LONDON (Reuters) - They range from the easy, like “would a shark beat a dinosaur in a fight?” through the tricky, like “why is the sky blue?” to the near-impossible, such as “how much does the earth weigh?”
Kids bombard their parents with questions every day on all manner of subjects and now a survey has found the 10 most feared by the grown-ups.
Top of the list: “Why is the moon sometimes out in the day?
Others include: will we ever discover aliens? and how do airplanes stay in the air?
A quarter of British parents find themselves puzzled by their children’s science and maths questions on a daily basis, the survey found.
Researchers found that 26 percent of parents think their children are more knowledgeable about maths and science than they are, with more than half of parents dreading questions about subjects they cannot answer correctly, leaving them frustrated and embarrassed.
The study found that a third of parents would actively research to find the answers, whilst many admit they either make up the answers or deflect the question onto their partner.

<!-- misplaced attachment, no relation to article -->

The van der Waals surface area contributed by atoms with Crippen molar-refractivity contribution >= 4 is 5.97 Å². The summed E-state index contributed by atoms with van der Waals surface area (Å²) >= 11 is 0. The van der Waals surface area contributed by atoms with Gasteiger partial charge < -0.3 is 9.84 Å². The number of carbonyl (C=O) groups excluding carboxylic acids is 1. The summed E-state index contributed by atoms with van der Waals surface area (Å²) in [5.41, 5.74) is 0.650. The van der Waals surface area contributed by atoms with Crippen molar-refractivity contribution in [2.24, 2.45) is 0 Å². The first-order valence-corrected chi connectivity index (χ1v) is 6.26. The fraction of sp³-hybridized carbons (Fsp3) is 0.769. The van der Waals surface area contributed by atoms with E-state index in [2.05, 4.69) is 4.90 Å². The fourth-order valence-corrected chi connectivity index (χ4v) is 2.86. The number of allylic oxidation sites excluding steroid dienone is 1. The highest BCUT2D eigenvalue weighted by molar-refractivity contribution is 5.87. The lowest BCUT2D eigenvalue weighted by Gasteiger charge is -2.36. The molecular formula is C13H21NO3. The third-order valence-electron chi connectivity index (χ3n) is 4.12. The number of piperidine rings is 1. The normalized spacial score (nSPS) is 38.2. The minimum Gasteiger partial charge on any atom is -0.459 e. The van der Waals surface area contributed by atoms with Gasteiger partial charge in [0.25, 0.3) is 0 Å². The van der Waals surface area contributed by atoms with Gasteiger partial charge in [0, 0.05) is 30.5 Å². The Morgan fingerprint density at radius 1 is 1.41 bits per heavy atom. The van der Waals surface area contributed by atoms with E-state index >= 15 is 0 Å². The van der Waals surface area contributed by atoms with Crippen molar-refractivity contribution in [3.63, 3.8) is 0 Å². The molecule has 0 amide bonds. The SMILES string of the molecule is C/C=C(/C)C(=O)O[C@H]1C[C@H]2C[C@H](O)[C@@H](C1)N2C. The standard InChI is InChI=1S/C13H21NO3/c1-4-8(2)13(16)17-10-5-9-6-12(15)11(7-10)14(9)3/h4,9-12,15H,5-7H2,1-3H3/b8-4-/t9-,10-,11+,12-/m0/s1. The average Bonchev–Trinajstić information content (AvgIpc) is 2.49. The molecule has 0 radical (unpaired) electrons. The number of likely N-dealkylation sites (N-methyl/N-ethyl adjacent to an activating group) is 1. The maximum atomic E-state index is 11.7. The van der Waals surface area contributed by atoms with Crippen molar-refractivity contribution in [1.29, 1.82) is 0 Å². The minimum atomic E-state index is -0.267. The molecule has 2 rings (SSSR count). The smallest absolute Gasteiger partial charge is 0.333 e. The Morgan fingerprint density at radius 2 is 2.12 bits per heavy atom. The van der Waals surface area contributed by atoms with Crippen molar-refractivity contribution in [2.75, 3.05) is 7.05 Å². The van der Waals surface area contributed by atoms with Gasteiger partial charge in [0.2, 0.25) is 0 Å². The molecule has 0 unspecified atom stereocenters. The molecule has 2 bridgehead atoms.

Polling 2,000 parents with children aged 5-16, it found that many parents believe their youngsters’ curiosity for science and maths has been fuelled by educational TV programs.
Many of the parents interviewed wished they had taken more of an interest in maths and science in school and 10 percent of mothers say their limited knowledge is due to the lack of support and encouragement they received in these subjects when they were at school.
The survey was carried out for the Big Bang UK Young Scientists and Engineers Fair which takes place in Birmingham from 15-17 March.
The 10 most awkward questions:
1. Why is the moon sometimes out in the day?
2. Why is the sky blue?
3. Will we ever discover aliens?
4. How much does the earth weigh?
5. How do airplanes stay in the air?
6. Why is water wet?
7. How do I do long division?
8. Where do birds/bees go in winter?
9. What makes a rainbow?
10. Why are there different time zones on earth?
Reporting by Li-mei Hoang, editing by Paul Casciato